Multi-Feature Optimization of WEDM for Ti-6Al-4V by Applying a Hybrid Approach of Utility Theory Integrated With the Principal Component Analysis

Multi-Feature Optimization of WEDM for Ti-6Al-4V by Applying a Hybrid Approach of Utility Theory Integrated With the Principal Component Analysis

Sachin Ashok Sonawane (Walchand Institute of Technology, Solpaur, India) and M.L. Kulkarni (Rajarshi Shahu School of Engineering and Research, Pune, India)
DOI: 10.4018/IJMFMP.2018010103
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In this study, multi-feature optimization is performed using a hybrid approach of utility theory (UT) combined with the principal component analysis (PCA) during wire electrical discharge machining (WEDM) of Ti-6Al-4V. Taguchi's L27 orthogonal collection is used to evaluate the effects of the pulse on time, pulse off time, peak current, servo voltage, wire feed rate and cable tension on surface roughness (SR), overcut and metal removal rate (MRR). The utility concept is employed to turn the multi-feature problem into a distinct equivalent feature called as overall efficiency index (OEI). Optimal sets of governing parameters using a hybrid approach are established as the pulse on time 114 machine unit, pulse off time 55 machine unit, servo voltage 20 volts, peak current 190 Amp., wire feed rate 5 m/min and cable tension 2 device unit. Scanning Electron Microscopic (SEM) analysis of cut surfaces shows a lump of debris, microvoids, micro-cracks, and large dark craters at high values of the pulse on time.
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Titanium is the ninth richest constituent available in the earth's crust and fourth most structural metal and exotic space age metal. Titanium and its alloys have high strength, low density, low weight ratio, excellent elevated temperature properties, superior corrosion resistance, low thermal coefficient of expansion, non-magnetic, high fracture toughness and fatigue strength, excellent cryogenic properties, high ballistic resistance-to-density ratio and non-toxic, non-allergenic and completely biocompatible. Due to these extraordinary properties, titanium and its alloys are widely used in automotive, aerospace, chemical plant, surgery and medicine, power generation, sports, oil and gas extraction, etc. (Yang & Liu, 1999).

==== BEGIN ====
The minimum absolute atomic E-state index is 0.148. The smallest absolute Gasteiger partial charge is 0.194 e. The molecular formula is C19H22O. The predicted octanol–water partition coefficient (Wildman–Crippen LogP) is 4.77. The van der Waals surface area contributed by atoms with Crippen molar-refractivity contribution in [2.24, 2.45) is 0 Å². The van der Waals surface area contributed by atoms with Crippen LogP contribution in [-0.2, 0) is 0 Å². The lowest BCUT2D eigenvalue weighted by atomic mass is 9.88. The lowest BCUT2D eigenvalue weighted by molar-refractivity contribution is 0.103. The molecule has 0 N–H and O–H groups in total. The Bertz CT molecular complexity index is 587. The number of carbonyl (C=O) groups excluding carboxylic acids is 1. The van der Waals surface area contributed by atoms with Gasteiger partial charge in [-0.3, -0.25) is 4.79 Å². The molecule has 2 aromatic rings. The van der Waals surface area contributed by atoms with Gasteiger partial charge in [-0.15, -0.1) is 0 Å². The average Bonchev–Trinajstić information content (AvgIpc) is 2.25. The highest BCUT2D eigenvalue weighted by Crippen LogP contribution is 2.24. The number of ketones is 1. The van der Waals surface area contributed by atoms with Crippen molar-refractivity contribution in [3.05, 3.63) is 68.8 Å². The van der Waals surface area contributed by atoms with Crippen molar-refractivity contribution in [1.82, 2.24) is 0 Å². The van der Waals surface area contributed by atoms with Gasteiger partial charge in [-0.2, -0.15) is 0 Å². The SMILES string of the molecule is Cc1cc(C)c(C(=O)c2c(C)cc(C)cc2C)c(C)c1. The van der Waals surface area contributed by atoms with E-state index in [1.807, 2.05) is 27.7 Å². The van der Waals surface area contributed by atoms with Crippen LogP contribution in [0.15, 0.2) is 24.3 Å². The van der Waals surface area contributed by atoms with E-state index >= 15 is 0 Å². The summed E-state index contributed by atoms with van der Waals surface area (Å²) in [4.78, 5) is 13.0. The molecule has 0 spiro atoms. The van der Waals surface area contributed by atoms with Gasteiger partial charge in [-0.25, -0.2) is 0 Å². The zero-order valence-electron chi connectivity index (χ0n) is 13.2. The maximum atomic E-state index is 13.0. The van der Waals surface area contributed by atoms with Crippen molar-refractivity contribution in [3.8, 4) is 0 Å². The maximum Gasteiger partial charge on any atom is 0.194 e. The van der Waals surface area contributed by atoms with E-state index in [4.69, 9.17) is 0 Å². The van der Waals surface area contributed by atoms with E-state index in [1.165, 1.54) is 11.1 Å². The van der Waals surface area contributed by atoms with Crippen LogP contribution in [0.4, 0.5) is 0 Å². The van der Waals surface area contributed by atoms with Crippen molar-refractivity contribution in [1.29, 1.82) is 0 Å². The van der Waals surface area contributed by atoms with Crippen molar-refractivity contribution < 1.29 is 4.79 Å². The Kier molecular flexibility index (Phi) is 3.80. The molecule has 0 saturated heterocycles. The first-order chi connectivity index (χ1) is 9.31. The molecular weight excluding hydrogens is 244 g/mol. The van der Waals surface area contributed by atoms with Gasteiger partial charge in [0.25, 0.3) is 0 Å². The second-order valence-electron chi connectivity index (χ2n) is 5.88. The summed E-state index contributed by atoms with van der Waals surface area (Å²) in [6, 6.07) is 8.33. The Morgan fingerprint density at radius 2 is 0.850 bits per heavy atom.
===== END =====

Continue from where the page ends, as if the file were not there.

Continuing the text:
During the cutting off titanium alloys, high temperature up to about 1100°C is produced near to the cutting edge of the tool. As titanium alloys have meager thermal conductivity, nearly 80% of the heat created, is conducted into the tool which causes accelerated wear of the device. During traditional machining of titanium alloys, a minute area of contact between the chip and tool exist. Also, titanium and its alloys offer resistance to deformation at an elevated temperature which results in the generation of mechanical stresses near the cutting edge of the tool. These stresses are three to four times more than that of nickel-based alloys and steel materials during processing. Low modulus of elasticity leads to chatter while the finish cutting off titanium alloys. Deflection of titanium is twice than that of carbon steel during machining, resulting in spring back action at the rear of the cutting edge of the tool. This bouncing action on the forefront leads to premature flank wear, vibration, and a higher temperature at the machining zone. At a high cutting temperature greater than 500°C, titanium, and its alloys chemically react with all the tool materials. While machining of titanium, chips tends to bond to the cutting tool which results in dissolution-diffusion wear which boosts with increasing temperature (Ezugwu & Wang, 1997).

These problems can be reduced by employing unique machining process such as WEDM. It is a thermal energy cutting process in which material is removed by constant and distinct sparks generated in a small space between the wire electrode and workpiece in the company of dielectric. The material removal mechanism in WEDM is primarily due to melting and vaporization. It is used for conductive material machining irrespective of its hardness and toughness. WEDM technology has been widely utilized for the production of mold, dies, medical and dental instrumentation, graphite electrodes, parts of automotive and aerospace industries. In WEDM there are many process parameters involved which are classified into electrical parameters and non-electrical parameters affecting the performance measures namely metal removal rate (MRR), surface finish, surface integrity and dimensional accuracy (Ho, Newman, Rahimifard, & Allen, 2004).

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